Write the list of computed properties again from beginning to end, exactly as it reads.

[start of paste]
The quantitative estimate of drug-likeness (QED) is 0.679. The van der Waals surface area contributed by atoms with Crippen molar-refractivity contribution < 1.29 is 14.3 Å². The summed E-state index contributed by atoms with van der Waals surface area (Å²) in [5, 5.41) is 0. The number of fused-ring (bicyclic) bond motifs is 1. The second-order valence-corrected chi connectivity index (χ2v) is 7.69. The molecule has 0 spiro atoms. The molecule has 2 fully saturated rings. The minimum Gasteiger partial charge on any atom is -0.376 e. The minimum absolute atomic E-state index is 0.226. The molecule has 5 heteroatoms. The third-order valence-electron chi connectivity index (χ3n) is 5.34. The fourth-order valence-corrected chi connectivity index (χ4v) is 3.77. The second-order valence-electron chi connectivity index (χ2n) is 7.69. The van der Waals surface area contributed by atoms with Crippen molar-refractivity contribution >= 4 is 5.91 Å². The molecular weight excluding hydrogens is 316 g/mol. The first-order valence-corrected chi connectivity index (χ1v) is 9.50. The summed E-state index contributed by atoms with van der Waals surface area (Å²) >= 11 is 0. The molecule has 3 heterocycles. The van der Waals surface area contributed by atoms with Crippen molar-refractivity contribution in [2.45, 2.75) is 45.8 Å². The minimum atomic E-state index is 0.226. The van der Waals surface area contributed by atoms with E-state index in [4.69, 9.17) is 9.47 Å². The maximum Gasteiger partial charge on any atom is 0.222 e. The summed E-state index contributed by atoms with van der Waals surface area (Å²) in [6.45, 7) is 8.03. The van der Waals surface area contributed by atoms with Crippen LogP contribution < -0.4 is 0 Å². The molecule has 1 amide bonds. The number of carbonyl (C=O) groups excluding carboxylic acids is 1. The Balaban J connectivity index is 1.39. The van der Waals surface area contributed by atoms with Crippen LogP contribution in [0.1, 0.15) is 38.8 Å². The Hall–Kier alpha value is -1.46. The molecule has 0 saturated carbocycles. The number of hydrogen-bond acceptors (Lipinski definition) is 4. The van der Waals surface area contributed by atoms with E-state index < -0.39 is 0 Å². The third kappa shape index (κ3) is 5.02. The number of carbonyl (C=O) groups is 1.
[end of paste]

The quantitative estimate of drug-likeness (QED) is 0.679. The van der Waals surface area contributed by atoms with Crippen molar-refractivity contribution < 1.29 is 14.3 Å². The summed E-state index contributed by atoms with van der Waals surface area (Å²) in [5, 5.41) is 0. The number of fused-ring (bicyclic) bond motifs is 1. The second-order valence-corrected chi connectivity index (χ2v) is 7.69. The molecule has 0 spiro atoms. The molecule has 2 fully saturated rings. The minimum Gasteiger partial charge on any atom is -0.376 e. The minimum absolute atomic E-state index is 0.226. The molecule has 5 heteroatoms. The third-order valence-electron chi connectivity index (χ3n) is 5.34. The fourth-order valence-corrected chi connectivity index (χ4v) is 3.77. The second-order valence-electron chi connectivity index (χ2n) is 7.69. The van der Waals surface area contributed by atoms with Crippen molar-refractivity contribution >= 4 is 5.91 Å². The molecular weight excluding hydrogens is 316 g/mol. The first-order valence-corrected chi connectivity index (χ1v) is 9.50. The summed E-state index contributed by atoms with van der Waals surface area (Å²) >= 11 is 0. The molecule has 3 heterocycles. The van der Waals surface area contributed by atoms with Crippen molar-refractivity contribution in [2.45, 2.75) is 45.8 Å². The minimum atomic E-state index is 0.226. The van der Waals surface area contributed by atoms with E-state index in [4.69, 9.17) is 9.47 Å². The maximum Gasteiger partial charge on any atom is 0.222 e. The summed E-state index contributed by atoms with van der Waals surface area (Å²) in [6.45, 7) is 8.03. The van der Waals surface area contributed by atoms with Crippen LogP contribution < -0.4 is 0 Å². The molecule has 1 amide bonds. The number of carbonyl (C=O) groups excluding carboxylic acids is 1. The Balaban J connectivity index is 1.39. The van der Waals surface area contributed by atoms with Crippen LogP contribution in [0.1, 0.15) is 38.8 Å². The Hall–Kier alpha value is -1.46. The molecule has 0 saturated carbocycles. The number of hydrogen-bond acceptors (Lipinski definition) is 4. The van der Waals surface area contributed by atoms with E-state index < -0.39 is 0 Å². The third kappa shape index (κ3) is 5.02. The number of carbonyl (C=O) groups is 1.